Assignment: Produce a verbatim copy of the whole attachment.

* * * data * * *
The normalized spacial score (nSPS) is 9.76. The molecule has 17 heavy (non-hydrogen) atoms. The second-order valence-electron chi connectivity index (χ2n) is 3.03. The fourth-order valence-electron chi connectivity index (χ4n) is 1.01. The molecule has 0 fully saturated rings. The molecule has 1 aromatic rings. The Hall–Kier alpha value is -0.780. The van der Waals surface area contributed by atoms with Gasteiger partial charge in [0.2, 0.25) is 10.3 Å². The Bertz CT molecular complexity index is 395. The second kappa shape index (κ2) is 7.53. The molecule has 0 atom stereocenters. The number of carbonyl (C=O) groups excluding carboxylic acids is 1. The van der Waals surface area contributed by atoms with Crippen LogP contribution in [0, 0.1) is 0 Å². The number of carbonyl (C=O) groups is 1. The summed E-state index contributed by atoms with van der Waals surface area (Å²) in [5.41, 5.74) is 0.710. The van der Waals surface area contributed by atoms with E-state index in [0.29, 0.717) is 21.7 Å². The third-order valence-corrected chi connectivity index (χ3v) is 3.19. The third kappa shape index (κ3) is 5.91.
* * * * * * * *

The normalized spacial score (nSPS) is 9.76. The molecule has 17 heavy (non-hydrogen) atoms. The second-order valence-electron chi connectivity index (χ2n) is 3.03. The fourth-order valence-electron chi connectivity index (χ4n) is 1.01. The molecule has 0 fully saturated rings. The molecule has 1 aromatic rings. The Hall–Kier alpha value is -0.780. The van der Waals surface area contributed by atoms with Gasteiger partial charge in [0.2, 0.25) is 10.3 Å². The Bertz CT molecular complexity index is 395. The second kappa shape index (κ2) is 7.53. The molecule has 0 atom stereocenters. The number of carbonyl (C=O) groups excluding carboxylic acids is 1. The van der Waals surface area contributed by atoms with Crippen LogP contribution in [0, 0.1) is 0 Å². The number of carbonyl (C=O) groups is 1. The summed E-state index contributed by atoms with van der Waals surface area (Å²) in [5.41, 5.74) is 0.710. The van der Waals surface area contributed by atoms with E-state index in [0.29, 0.717) is 21.7 Å². The third-order valence-corrected chi connectivity index (χ3v) is 3.19. The third kappa shape index (κ3) is 5.91.